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The gap between grocery and restaurant prices did not widen in January after months of doing so.

Menu prices continued to outpace general inflation in January

The gap between grocery and menu prices remained relatively stable in January after widening in favor of grocery for the past several months.

January’s Consumer Price Index, released Tuesday morning, shows a relentlessly stubborn inflationary environment, with prices up 3.1% year-over-year – slightly more than expected. Last month’s index increased 0.3% month-over-month, according to the Bureau of Labor Statistics, driven largely by shelter prices. The 3.1% rate remains well below the peak inflationary rate of 9% in June 2022, but above the 2% range targeted by the Federal Reserve.

Food prices inched higher in January as well, up 0.4% on the month. The food-away-from-home (restaurants) index was up 5.1% year-over-year, with limited-service menu prices up by 5.8%, and full-service prices up 4.3% year-over-year. In December, food-away-from-home prices were up 5.2% versus last year.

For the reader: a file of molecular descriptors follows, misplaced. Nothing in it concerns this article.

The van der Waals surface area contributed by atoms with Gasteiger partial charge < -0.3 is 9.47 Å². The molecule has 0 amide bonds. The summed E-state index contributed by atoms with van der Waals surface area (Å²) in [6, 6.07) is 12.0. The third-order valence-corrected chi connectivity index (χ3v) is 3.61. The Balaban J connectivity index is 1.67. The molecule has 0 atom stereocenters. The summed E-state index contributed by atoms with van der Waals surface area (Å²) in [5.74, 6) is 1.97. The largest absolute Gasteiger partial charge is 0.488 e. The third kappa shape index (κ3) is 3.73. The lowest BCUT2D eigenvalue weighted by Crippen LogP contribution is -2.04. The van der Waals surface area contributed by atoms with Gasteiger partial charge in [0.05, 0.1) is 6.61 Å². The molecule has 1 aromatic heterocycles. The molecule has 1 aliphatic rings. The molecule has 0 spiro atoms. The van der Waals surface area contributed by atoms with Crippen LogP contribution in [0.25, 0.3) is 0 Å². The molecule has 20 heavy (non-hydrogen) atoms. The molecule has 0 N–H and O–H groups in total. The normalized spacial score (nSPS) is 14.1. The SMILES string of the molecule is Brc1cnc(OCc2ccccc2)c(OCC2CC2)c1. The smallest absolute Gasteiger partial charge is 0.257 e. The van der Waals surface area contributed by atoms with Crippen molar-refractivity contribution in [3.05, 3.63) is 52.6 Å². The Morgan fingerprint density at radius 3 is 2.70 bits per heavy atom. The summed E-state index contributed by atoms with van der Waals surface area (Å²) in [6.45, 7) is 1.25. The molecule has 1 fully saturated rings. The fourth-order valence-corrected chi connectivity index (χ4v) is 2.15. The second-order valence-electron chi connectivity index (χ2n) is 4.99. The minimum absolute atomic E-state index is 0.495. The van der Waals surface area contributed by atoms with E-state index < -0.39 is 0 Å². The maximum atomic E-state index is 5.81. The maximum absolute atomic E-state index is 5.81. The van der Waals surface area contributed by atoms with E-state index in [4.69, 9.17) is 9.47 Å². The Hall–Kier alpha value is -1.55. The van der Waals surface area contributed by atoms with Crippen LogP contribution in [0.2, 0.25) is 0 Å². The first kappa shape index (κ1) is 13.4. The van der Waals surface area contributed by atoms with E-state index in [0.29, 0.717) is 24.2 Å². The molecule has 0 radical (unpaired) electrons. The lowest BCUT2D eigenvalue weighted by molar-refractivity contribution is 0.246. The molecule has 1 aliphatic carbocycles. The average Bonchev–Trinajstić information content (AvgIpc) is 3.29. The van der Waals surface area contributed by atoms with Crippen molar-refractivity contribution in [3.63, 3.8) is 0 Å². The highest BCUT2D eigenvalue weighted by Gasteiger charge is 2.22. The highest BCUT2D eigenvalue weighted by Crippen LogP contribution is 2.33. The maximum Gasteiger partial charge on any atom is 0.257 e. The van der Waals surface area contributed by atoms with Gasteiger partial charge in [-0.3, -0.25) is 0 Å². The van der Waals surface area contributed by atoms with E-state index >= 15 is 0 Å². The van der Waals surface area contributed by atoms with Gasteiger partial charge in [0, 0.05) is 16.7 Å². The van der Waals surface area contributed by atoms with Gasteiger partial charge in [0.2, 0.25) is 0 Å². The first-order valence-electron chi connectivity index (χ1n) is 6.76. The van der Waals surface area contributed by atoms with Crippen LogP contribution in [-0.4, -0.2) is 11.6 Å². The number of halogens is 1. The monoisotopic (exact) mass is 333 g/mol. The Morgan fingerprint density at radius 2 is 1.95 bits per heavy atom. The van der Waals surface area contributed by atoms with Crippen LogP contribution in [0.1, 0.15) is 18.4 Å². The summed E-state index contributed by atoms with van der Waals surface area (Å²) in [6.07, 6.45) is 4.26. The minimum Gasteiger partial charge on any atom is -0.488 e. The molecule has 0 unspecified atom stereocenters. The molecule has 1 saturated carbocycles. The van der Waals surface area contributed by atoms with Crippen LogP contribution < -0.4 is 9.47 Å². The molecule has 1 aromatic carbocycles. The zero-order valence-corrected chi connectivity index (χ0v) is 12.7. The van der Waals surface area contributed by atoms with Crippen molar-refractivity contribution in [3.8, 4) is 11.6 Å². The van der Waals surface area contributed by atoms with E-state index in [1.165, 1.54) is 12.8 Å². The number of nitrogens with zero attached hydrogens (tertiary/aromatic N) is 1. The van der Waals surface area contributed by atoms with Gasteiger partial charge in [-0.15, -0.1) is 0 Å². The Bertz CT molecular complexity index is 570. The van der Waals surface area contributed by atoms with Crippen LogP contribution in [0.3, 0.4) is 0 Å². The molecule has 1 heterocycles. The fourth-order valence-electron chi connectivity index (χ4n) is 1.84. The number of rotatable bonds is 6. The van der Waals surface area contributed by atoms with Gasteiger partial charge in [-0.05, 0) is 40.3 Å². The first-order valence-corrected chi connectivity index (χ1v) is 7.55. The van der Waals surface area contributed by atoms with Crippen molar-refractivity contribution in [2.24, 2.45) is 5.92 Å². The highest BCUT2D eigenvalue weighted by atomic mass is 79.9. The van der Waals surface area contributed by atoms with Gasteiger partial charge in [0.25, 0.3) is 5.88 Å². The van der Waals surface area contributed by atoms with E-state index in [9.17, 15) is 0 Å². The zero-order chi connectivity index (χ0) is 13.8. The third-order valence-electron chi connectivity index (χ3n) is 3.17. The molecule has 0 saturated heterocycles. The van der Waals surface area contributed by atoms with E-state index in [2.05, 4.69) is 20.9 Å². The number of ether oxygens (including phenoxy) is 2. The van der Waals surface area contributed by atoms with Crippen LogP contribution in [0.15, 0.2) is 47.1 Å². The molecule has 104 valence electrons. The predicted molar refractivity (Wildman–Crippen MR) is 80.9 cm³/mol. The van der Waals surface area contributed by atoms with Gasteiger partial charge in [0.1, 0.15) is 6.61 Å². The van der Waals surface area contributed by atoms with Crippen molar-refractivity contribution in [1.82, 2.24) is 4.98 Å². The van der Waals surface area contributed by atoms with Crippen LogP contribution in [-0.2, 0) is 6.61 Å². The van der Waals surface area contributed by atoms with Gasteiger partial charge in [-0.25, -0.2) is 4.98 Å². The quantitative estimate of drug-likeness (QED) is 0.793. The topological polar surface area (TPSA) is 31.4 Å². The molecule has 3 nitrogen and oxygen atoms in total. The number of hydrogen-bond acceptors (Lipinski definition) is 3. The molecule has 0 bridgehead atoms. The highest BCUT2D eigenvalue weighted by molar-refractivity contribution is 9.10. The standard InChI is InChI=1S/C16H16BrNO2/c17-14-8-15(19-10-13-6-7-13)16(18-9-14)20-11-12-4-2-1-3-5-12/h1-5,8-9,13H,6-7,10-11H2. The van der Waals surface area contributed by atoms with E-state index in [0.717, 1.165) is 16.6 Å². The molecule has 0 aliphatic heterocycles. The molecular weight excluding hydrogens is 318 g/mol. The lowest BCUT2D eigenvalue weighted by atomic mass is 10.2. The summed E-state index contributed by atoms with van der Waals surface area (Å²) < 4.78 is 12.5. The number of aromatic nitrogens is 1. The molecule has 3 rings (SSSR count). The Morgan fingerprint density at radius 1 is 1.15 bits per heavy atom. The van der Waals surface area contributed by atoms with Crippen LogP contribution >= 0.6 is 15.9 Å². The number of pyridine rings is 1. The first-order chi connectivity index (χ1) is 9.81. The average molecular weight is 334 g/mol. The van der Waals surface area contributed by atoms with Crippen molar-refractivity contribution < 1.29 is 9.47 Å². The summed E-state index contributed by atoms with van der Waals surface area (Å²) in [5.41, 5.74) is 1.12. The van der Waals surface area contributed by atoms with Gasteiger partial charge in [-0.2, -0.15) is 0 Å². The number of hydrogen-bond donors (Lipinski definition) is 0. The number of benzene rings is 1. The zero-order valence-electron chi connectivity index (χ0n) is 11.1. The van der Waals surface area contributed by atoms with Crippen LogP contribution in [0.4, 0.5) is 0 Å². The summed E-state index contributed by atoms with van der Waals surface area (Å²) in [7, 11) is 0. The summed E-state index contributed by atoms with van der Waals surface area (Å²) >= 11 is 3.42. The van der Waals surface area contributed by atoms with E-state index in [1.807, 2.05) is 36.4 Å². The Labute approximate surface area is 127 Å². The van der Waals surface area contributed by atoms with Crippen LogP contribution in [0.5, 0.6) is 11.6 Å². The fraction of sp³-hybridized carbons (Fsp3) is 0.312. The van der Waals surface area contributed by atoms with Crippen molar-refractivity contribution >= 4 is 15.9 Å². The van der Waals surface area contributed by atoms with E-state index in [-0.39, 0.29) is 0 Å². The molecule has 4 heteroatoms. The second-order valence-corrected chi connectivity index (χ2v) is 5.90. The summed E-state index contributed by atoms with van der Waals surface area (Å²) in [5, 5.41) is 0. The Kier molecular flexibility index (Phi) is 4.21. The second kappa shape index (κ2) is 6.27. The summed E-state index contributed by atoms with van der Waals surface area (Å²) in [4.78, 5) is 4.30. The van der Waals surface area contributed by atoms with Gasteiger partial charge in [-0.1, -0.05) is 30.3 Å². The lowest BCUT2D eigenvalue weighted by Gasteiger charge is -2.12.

Meanwhile, the food-at-home index rose by just 1.2% year-over-year, meaning the gap between restaurants and grocery/supermarket costs remained about the same in January. It also marked the 11th month in a row in which restaurants outpaced grocery pricing. With this about 390-basis-point gap in favor of grocery stores, same-store sales across the restaurant industry slowed in Q4 and into January, according to Kalinowski Equity Research. The company expects that slower pace to continue throughout 2024. Perhaps there is no better example of the impacts from this gap than with McDonald’s. The QSR giant reported Q4 earnings in early February, noting a transaction reduction from consumers making $45,000 and below.

“That consumer is pressured. From an industry standpoint, we actually saw that cohort decrease in the most recent quarter, particularly as eating at home has become more affordable,” McDonald’s CEO Chris Kempczinski said during the company’s earnings call. “There’s been much less pricing that’s been taken more recently on packaged food. So you’re seeing that eating at home is becoming more affordable. That, I think, is putting some pressure from an (informal eating out) standpoint on that low-income consumer.”

McDonald’s said it would rein in pricing this year to correct its course with these consumers. Still, it won’t be easy – for McDonald’s or most QSR companies as California’s AB 1228 goes into effect April 1. The bill brings the mandated minimum wage for these companies up to $20 an hour and several chains, including Chipotle, have shared that they will have to take price increases to manage these added labor costs. 

Contact Alicia Kelso at [email protected]


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